The Steller (or northern) sea lion (Eumetopias jubatus) is the largest member of the family Otariidae, the “eared seals,” which includes all sea lions and fur seals. It is the only member of genus Eumetopias. Otariids differ from phocids, the “true seals,” in having external ear flaps, long forearms resembling flippers used for propulsion, and rotatable hind flippers that allow quadrupedal locomotion on land.
At birth, pups have dense, coarse, nearly black fur with a frosty appearance because the tips of the hair are colorless. Color lightens after their first molt in late summer. Most adult females are buff colored on the back. Nearly all males stay darker on the front of the neck and chest; some are even a reddish color. Adult males have prominent, broad foreheads and muscular necks. The sound of a Steller sea lion haulout is a chorus of low-pitched “roars” of older individuals mixed with the “lamb-like” vocalizations of young pups. California sea lions may often be heard among Steller sea lions in southeastern Alaska haulouts; their “barking” sounds are a distinctive cue to look for these smaller, darker sea lions.
Scientists use kitchen spoons to scrape sea lion scat off rocky haulouts throughout Alaska and Canada. This scat is examined for the presence of “hard parts,” such as fish bones or squid beaks, that can be keyed to prey species eaten by sea lions. Recently, scientists are also attempting to identify the chemical signatures of prey items in the blood and blubber of sea lions.
From this work we know that Steller sea lions are generalist marine predators with a diet of fishes and cephalopods that tends to be predictable by season and region, with the occasional meal of bird or true seal for variety. Some prey are generally available year-round, such as walleye Pollock, Atka mackerel, arrowtooth flounder and cephalopods, while others are targeted by sea lions when they become seasonally abundant, such as Pacific herring, Pacific salmon, Pacific cod, eulachon and capelin. Western Alaska diets are dominated by Atka mackerel and walleye pollock and eastern diets feature walleye pollock, Pacific cod, flatfish, rockfish and forage fish. Sea lions can consume prey whole while underwater.
Sea lions do not migrate, but do move their “central-place haulout,” the center of their foraging activity, to track seasonal concentrations of their many types of prey. They breed on exposed, offshore rookeries during summer and generally move to more protected haulouts in winter, especially in southeastern Alaska. Very young sea lions can swim 75 miles (120 km) non-stop between haulouts. Some sea lions make long-distance movements over long periods of time. The longest recorded movements are Forrester Island to Cape Newenham (1,600 miles / 2,500 km), Kozlof Cape, Russia to Round Island (1,400 miles / 2,300 km) and Medny Island, Russia to Round Island (1,200 miles / 2,000 km).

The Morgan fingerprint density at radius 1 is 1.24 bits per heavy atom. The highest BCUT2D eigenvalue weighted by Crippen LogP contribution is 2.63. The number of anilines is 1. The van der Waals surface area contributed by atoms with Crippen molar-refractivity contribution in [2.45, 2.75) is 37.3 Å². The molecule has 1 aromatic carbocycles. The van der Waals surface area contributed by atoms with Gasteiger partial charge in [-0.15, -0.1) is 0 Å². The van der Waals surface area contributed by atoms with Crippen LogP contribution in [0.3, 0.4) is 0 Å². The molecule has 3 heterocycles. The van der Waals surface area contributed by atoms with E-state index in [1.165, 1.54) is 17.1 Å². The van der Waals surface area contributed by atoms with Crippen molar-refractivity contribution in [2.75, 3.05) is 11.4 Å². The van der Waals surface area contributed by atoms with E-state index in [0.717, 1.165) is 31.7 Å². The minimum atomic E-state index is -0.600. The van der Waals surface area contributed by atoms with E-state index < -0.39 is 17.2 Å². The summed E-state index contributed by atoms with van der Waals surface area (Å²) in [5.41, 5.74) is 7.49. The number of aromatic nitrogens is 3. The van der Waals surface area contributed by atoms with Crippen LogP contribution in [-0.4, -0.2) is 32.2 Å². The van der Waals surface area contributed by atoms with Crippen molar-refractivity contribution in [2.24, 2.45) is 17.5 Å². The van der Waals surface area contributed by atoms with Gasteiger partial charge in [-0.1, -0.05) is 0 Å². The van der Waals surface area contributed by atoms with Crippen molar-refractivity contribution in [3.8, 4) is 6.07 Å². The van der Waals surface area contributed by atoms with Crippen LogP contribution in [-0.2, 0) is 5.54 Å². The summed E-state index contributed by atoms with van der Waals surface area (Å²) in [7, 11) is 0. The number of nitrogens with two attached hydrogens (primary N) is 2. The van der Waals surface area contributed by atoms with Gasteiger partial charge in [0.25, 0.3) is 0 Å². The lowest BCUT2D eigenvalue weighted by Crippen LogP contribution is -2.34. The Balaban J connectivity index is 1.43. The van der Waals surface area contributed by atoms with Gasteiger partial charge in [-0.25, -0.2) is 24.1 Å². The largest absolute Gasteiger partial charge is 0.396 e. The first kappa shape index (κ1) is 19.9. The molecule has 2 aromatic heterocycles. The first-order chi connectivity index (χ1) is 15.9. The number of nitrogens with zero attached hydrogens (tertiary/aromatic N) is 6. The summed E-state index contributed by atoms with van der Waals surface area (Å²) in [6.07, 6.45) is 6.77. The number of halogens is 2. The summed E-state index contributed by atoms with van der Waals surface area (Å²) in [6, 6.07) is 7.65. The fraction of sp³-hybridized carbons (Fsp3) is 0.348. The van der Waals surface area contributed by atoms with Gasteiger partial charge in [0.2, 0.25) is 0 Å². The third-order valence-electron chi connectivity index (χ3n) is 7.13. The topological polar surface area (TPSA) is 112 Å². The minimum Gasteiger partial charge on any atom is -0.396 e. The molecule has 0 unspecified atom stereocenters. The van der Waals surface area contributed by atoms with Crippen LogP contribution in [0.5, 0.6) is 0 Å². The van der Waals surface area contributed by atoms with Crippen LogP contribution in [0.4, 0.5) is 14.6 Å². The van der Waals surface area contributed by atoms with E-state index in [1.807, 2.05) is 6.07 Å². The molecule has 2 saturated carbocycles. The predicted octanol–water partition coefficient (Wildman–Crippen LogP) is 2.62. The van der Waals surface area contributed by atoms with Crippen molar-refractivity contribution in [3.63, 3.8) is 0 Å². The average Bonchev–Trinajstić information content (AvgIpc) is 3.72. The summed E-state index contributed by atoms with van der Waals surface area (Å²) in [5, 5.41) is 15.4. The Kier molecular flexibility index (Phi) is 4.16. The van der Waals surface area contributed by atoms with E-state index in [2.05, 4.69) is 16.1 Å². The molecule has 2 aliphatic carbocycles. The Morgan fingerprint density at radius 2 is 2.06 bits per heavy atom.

Steller sea lions use rookeries and haulouts on land to rest and suckle their young. Adult females must continue foraging while nursing their pups, and the pups’ bodies are well-adapted to fast while females are hunting prey during 1-2 day trips. By their first spring, pups are able to reach similar diving depths as adults but do not do so as frequently. As pups grow older, their swimming and diving patterns grow to resemble that of older sea lions.
Foraging trips are usually within a few tens of miles off haulouts, but the longest recorded continuous foraging trip was 550 miles (900 km) into the Bering Sea. Older juvenile sea lions can dive to at least 1500 feet (500 meters) and stay underwater for over 16 minutes. When swimming, Steller sea lions use their front flippers for propulsion and their back flippers to steer. When moving on land, they use a “rolling walk” on all four flippers by pulling their hind flippers under their body. Steller sea lions are capable climbers, often found high above the water on cliff faces.
Males may live up to 20 years and females to 30 years. Males reach sexual maturity at 3-7 years but do not hold territories on breeding rookeries until 9-13 years. Females start breeding at 3-7 years and spend the next two decades either pregnant or lactating. Females are bred in June, but the fertilized egg does not implant until October. Single pups are born the following June, with birthdates at southern rookeries earlier than births at northern rookeries. Twins are rare. Pups suckle from 1 to 3 years, with most apparently weaning after their first winter.
Steller sea lions inhabit over 300 haulouts and rookeries along the North Pacific rim from Hokkaido, Japan, north along the Kuril Islands into Kamchatka and the Sea of Okhotsk, east along the Aleutian chain and into the central Bering Sea, through the Gulf of Alaska, south through southeastern Alaska, the Canadian Pacific coast and to the Channel Islands off California. Steller sea lion females exhibit high site fidelity, generally using the same rookeries to breed and birth their pups each year. These sites are usually on remote islands where access by predators is limited.